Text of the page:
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Edamame Processing: What Do I Need to Know?



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Authored by Renata Carneiro, Doctoral Student, Food Science and Technology, Virginia Tech; Dajun Yu, Doctoral Student, Food Science and Technology, Virginia Tech; Haibo Huang, Assistant Professor, Food Science and Technology, Virginia Tech; Sean O’Keefe, Professor, Food Science and Technology, Virginia Tech; and Susan Duncan, Professor, Food Science and Technology, Virginia Tech

Edamame, also known as vegetable soybean, is a high-value and nutritious specialty crop whose consumption has been increasing in the United States. In Virginia, edamame has been suggested as an alternative crop to replace tobacco production, which has decreased over the past decades. Due to edamame’s short harvest period, proper processing and storage are essential to ensure high quality product availability all year long. Food processing technology is broadly applied to edamame as well as other vegetables and fruits in order to extend shelf life, reduce post-harvest losses, and improve food diversity. In addition to product availability and convenience, proper edamame processing can ensure high-quality, safe products for U.S. consumers. This publication will cover important aspects of edamame processing in order to inform and guide growers and food processors interested in this vegetable crop.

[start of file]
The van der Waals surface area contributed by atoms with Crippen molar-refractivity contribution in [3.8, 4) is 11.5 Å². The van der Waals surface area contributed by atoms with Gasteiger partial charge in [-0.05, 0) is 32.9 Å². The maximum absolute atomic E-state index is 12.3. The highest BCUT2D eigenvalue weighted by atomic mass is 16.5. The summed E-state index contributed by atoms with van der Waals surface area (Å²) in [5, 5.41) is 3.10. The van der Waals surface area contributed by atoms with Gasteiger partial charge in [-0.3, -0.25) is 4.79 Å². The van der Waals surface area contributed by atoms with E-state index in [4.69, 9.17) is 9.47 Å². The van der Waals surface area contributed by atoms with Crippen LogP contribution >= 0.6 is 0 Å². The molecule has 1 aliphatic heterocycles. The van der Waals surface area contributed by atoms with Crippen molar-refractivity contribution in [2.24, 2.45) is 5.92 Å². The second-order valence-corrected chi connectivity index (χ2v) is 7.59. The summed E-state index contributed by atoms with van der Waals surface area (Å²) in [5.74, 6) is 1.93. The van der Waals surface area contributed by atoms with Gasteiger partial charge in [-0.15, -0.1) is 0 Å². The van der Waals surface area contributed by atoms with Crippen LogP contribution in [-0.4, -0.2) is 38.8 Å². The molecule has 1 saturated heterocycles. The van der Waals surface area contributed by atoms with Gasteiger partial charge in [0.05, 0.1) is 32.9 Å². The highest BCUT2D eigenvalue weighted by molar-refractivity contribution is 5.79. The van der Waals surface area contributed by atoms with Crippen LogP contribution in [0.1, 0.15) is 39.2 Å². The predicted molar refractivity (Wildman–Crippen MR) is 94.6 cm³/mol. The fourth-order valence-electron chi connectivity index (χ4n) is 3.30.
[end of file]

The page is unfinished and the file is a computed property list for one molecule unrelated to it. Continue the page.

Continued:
Producing High-Quality Edamame

In the food industry, blanching, freezing, and cold storage are common preservation methods applied to edamame in order to extend its shelf life (Xu et al. 2012). Saldivar et al. (2010) reported that fresh edamame pods stored at 25 degrees Celsius (°C) and under open air (not in a controlled or modified atmosphere) quickly changed color from green to yellow. By the sixth day of storage, beans were completely yellow and pods were dry and hard (changes similar to those observed in natural seed maturation). Flavor and appearance of fresh edamame can be retained only for a short time even under proper storage conditions, and low temperature has been shown to be more important than controlled atmosphere to preserve the nutritional and sensory attributes of fresh products (Saldivar et al. 2010). During storage, vitamin C can decrease significantly, and unblanched samples can quickly develop strong rancid and grassy odors (Sheu and Chen 1991). Researchers have discovered that higher yielding edamame lines tend to have a longer shelf life than high-sugar cultivars (Johnson, Wang, and Suzuki 1999). For frozen storage of edamame, samples must first be blanched to destroy enzymes that would otherwise quickly cause flavor deterioration.